Qalupalik character Ani 3D model T posing

The Making of Qalupalik’s Main Character

March 4, 2015

15 Minutes


About the author

Pinnguaq Association, a not-for-profit organization, incorporates STEAM (Science, Technology, Engineering, Arts, Math) into unique learning applications that promote storytelling, health, wellness and growth with rural and remote communities. At its core, Pinnguaq embraces diversity and creates opportunities in order to empower all people.

We have not shared a lot about Qalupalik in quite a while, and with GDC running this week, we wanted to share how we came about the creation of our main character for Qalupalik. The character is, at this point, unnamed – though internally we’re calling him Ani (brother).

Our hope is that we’ll be able to create both a female and male playable character, assuming the sky high costs of figuring out how to create female characters in games comes down. However, in the early stages we did design versions of both the male and the female.

Concept Art: Man and Woman

It all starts with concept art, and our concept artist, Jonathan Wright is among the best. From Iqaluit, Nunavut, Jonathan put together these two images for our two main characters. Qalupalik is set in modern day Nunavut and it is important that our lead character looks authentic to the Nunavummiut we work with on a daily basis.

In preparing the demo for GDC we had to pick one character to focus on and ultimately we went with the male. His style of dress combines both traditional and modern. A theme of Qalupalik is the idea of having a “foot in both worlds.” Nunavut is a ripe place for seeing this in action. Inuit tradition still features prominently in the day to day lives of Nunavummiut while at the same time access to television, the internet and other “western” creations are adapted and combined to create a unique style.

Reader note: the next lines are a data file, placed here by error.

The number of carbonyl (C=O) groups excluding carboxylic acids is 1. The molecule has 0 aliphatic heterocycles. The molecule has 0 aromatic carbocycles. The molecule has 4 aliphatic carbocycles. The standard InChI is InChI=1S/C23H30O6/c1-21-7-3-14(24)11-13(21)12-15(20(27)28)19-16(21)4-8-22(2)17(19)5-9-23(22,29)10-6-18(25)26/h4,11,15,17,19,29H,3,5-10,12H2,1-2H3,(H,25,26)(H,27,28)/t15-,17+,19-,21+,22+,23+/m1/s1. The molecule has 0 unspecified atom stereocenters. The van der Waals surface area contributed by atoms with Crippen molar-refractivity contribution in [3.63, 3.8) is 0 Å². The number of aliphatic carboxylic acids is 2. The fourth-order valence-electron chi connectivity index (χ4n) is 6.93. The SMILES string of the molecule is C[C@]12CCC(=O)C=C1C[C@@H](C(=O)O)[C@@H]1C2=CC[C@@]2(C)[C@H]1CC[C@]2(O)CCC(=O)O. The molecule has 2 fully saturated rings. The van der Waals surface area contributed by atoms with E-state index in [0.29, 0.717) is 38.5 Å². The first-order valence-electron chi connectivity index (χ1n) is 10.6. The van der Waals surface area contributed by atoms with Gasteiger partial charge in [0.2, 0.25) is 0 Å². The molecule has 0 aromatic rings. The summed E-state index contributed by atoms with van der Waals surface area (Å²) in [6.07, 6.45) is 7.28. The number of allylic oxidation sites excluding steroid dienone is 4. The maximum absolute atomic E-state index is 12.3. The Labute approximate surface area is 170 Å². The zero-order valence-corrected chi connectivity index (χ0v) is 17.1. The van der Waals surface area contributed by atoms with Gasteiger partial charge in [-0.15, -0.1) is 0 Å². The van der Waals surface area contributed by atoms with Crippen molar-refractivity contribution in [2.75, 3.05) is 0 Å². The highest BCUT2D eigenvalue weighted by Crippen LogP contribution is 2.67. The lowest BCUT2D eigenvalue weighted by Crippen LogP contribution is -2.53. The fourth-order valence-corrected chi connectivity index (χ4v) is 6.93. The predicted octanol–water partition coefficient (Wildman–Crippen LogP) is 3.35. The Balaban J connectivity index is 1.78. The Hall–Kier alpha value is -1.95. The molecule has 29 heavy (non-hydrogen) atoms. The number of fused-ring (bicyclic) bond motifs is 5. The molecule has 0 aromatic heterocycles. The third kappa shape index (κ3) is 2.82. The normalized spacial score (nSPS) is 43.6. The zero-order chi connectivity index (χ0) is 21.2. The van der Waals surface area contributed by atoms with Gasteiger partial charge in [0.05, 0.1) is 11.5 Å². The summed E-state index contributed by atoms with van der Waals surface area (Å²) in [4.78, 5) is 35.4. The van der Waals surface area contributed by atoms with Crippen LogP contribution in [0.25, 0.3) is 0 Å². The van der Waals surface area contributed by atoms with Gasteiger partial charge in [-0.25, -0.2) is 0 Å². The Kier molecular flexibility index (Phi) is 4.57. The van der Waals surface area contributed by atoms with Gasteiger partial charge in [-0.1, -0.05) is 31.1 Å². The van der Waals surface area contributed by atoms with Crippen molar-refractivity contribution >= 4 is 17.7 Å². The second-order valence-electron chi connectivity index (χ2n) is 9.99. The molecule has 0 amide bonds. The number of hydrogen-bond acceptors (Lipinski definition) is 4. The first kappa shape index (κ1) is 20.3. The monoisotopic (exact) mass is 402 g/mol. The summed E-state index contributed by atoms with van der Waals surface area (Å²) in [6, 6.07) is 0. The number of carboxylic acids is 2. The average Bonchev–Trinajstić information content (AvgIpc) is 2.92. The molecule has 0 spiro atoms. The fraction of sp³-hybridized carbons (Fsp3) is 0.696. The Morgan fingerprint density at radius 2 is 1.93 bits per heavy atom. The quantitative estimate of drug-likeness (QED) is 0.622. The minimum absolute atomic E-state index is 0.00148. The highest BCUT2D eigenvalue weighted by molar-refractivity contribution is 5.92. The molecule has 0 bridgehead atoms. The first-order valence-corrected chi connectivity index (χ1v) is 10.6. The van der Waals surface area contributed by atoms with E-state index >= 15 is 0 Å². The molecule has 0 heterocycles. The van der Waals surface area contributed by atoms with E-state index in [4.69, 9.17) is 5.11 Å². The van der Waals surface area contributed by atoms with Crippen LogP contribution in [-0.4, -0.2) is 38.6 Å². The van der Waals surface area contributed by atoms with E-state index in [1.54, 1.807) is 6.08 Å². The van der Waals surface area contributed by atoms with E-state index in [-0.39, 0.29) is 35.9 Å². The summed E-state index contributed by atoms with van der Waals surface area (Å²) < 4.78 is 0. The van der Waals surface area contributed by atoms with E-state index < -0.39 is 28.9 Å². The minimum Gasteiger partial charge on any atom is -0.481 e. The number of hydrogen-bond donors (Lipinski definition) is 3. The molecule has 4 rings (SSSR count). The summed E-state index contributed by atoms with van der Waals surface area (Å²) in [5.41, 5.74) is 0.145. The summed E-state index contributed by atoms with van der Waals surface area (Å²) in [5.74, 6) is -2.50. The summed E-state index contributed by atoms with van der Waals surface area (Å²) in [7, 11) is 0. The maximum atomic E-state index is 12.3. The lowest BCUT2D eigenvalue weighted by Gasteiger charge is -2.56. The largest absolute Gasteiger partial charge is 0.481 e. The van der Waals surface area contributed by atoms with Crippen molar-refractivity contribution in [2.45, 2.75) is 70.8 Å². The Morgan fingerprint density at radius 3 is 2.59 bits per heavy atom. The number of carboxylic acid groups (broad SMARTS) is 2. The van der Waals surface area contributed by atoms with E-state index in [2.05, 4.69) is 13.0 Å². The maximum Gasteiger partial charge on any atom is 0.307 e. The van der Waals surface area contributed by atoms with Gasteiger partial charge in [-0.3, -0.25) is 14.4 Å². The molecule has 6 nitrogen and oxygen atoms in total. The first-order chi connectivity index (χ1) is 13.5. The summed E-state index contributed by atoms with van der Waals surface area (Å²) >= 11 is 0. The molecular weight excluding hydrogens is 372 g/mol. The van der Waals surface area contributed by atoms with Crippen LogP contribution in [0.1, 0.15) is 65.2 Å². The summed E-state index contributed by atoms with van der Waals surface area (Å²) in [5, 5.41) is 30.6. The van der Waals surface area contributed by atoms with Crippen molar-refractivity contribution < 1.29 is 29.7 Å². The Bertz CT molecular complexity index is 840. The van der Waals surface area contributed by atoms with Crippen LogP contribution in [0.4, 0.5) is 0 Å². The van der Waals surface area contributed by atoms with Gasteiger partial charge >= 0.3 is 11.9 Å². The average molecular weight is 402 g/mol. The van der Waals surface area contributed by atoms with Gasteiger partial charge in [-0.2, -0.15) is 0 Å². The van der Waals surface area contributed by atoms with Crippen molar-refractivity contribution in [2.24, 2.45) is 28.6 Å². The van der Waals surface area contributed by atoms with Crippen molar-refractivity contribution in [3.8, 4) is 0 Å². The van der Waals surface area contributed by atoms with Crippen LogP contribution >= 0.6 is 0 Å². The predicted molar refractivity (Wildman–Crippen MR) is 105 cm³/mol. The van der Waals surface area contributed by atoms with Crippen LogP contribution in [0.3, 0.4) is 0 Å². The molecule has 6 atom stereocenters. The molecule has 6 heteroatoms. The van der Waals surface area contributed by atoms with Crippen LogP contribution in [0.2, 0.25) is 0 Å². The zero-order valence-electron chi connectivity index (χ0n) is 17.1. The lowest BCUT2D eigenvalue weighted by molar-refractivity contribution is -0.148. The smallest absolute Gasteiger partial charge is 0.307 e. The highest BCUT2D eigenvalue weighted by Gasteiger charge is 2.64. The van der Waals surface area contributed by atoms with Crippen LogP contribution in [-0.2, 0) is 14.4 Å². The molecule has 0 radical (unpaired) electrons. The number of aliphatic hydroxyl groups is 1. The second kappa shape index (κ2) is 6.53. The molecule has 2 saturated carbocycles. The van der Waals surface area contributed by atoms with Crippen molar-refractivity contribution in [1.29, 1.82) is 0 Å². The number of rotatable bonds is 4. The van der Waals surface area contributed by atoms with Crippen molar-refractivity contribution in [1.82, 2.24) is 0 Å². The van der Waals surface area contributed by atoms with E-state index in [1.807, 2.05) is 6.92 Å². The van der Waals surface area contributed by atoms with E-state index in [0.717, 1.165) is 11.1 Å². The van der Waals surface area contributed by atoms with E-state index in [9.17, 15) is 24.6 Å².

concept art for qalupaliks main character

As the character grew, we debated his style. We were conscious of moving away from the 100% traditional look of Never Alone to ensure there was no confusion between the two games… (well, more confusion then there has already been).

Authentic Nunavut

Walk into any Nunavut community and find a male age 16-20, you’ll be looking at some of the influence on our main character. The baseball cap under a hoodie, the work gloves (likely borrowed from a family member who is a carver or works in construction), the seal skin jacket (homemade), with the store bought snowpants. Running shoes instead of boots. A version of our character lives in every Nunavut community.

We set out with not only this game but with the company as a whole to represent what Nunavut looks like now, and it is embodied entirely in our main character.

We had some brief debates around what sort of clothes the character would wear and ultimately leaned on the advice of Jonathan’s wife, and Iqaluit filmmaker, Alethea Arnaquq-Baril. Towards the end my policy towards development just because “just do what Alethea says.”

The designs were then passed off to the Michigan studio, Underbite, and despite having never set foot in an Inuit community in their lives they brought our character to life better than we could have ever hoped.

3D model of qalupaliks main character with no texture

He is now living and breathing (and jumping) in Qalupalik and truly represents what we see as modern Nunavut, and a modern Inuk in a video game.

3D model of qalupaliks main character

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